"It was a horrible war," recalled Byrd. "We were losing our men at a rate of 300 to 400 a day. The air losses seemed the heaviest of all."
Byrd completed 52 missions and served as squadron commander. He was decorated with several honors, including the Distinguished Flying Cross.
Byrd's experiences as a fighter pilot were the fulfillment of a childhood interest and dream.
"As a child I remember seeing those strange contraptions in the sky and wanting to fly in them," Byrd said.
His father, a World War I veteran, was strictly opposed to his son flying in an aircraft.
"I suspect that had he known of my flying activities, he wouldn't have liked it much," Byrd said.
Byrd's father died before his son entered the Army.
Byrd's involvement in the war created a moral dilemma.
"I had grown up in kind of a pacifist background. My church, my friends and I had elected to become pacifists," he said.
Byrd said while he was torn between the duties of his military service and his inherent pacifism, he ultimately chose service in the war.
"A lot of bad things were happening in Europe. I wanted to participate in the war," Byrd said.
After the war, Byrd was transferred to Columbus, Ohio, where he was a pilot trainer. There he met and married his wife, Gail, in 1945, an experience Byrd considers "one of the luckiest events" in his life.
A glimmer shines in Bill Byrd's eyes as he pauses to think about his wife. A smile forms across his face as he views a photo from their 1945 wedding.
"She was a lovely person and I do miss her," Byrd recalled.
Gail Byrd died of liver cancer in 1999.
Shortly after their marriage, the Byrds moved to Los Angeles where Bill Byrd enrolled in the University of Southern California Law School. After his graduation the couple moved to Brawley in 1949, where Bill Byrd opened a law practice and they raised five children.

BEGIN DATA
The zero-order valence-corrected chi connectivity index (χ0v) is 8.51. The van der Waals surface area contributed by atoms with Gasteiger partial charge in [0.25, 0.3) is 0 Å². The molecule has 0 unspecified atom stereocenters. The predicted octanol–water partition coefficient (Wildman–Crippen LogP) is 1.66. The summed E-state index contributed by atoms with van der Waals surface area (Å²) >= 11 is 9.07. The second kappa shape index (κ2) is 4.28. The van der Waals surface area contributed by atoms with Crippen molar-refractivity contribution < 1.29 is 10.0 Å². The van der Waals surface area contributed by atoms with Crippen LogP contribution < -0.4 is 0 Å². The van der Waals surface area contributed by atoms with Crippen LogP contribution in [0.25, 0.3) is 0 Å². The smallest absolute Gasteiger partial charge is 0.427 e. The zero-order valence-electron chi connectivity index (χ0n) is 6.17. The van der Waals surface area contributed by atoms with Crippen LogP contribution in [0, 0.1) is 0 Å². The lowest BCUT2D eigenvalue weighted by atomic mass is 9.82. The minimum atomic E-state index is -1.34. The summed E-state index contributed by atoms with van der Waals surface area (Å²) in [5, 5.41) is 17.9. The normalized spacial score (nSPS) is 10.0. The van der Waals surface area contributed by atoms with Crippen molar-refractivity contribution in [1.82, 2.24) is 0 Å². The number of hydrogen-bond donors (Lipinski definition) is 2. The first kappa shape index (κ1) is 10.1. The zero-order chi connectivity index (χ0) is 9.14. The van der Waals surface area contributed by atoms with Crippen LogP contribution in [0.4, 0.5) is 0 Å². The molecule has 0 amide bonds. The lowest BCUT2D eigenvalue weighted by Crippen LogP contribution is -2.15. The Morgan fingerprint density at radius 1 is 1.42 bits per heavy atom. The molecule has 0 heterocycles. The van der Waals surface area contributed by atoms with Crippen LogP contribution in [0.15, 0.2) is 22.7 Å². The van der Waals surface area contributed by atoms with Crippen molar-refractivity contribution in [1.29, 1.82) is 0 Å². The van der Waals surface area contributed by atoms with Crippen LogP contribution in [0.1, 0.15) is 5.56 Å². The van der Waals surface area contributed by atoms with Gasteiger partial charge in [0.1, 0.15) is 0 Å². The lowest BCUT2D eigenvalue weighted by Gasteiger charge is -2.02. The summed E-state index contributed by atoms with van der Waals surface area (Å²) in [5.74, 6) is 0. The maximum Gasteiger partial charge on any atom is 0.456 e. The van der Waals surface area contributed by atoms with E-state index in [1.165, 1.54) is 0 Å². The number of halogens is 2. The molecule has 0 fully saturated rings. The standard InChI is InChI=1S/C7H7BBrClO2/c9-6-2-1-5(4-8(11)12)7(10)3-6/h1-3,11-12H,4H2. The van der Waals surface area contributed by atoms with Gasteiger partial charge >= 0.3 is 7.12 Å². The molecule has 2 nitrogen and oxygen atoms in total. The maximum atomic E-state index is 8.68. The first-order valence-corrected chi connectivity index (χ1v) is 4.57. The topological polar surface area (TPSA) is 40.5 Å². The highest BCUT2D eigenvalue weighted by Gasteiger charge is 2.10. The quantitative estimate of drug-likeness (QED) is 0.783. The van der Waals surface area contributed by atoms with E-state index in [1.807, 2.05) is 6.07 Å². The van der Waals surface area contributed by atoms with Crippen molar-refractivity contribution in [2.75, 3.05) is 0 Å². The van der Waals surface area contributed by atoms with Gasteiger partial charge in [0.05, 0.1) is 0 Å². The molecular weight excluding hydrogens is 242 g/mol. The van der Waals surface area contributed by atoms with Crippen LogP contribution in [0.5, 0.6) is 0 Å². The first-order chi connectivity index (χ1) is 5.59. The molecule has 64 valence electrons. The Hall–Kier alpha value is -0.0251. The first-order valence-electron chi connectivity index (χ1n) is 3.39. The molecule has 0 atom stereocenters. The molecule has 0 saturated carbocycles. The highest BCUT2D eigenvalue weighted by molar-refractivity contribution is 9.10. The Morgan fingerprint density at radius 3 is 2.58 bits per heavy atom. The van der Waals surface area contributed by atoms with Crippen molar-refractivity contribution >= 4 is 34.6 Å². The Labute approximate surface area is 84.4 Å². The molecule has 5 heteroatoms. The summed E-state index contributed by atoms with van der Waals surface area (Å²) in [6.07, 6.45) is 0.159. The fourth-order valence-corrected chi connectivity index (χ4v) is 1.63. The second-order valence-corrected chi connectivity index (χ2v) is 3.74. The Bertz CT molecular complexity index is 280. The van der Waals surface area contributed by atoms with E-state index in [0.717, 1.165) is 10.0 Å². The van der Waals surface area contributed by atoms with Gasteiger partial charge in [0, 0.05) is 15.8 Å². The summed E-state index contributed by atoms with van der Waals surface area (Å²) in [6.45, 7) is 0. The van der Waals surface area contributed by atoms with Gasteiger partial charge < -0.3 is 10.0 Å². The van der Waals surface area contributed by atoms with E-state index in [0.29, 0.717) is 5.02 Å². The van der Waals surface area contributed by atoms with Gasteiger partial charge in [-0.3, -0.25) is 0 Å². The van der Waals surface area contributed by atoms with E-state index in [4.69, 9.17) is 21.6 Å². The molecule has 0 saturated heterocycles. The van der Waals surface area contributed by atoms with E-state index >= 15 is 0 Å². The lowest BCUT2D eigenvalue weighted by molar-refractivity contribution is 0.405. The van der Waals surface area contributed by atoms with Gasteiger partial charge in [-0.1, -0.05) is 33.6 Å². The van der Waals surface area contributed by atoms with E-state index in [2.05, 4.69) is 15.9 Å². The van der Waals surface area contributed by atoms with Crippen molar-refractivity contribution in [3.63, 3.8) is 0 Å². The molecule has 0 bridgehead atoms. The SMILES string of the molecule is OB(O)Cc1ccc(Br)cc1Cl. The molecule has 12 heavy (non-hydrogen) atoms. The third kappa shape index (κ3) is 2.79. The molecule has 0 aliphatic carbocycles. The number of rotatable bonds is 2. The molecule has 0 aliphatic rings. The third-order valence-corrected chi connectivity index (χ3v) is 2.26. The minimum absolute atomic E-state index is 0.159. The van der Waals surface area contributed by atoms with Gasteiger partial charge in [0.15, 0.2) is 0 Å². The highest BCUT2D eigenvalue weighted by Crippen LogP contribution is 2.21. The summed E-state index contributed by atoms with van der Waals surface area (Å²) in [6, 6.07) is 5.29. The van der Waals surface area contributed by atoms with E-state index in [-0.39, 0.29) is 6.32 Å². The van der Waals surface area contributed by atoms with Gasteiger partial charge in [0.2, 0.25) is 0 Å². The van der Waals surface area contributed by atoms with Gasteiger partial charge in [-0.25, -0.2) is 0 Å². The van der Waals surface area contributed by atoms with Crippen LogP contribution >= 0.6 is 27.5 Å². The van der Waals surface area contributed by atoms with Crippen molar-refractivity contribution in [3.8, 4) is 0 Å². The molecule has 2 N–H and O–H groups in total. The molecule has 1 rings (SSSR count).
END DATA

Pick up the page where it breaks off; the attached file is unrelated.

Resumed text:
He served in the Air Force Reserves for many years and retired as a lieutenant colonel.
In 1994, he retired from the practice of law.
Byrd counts receiving the Brawley Chamber of Commerce's Branding Iron Award in 1996, his work with the Boy Scouts of America and his membership and work with the Brawley Rotary as highlights of his life.
As he speaks of a memorial for World War II veterans he would like to see in the nation's capital, Byrd points out the shortage of surviving veterans.
"We're a fast-dying breed," he said. "We fought the battle of World War II and now we're battling another battle of survival.
"The things that I fought for are those things, I think, that we Americans hold dear, things like the Pledge of Allegiance."
His hopes for the generations that he precedes are simple:
"Perhaps we will have world peace, for the future. That's my hope at least."
Staff Writer Anthony Longoria can be reached at 337-3452.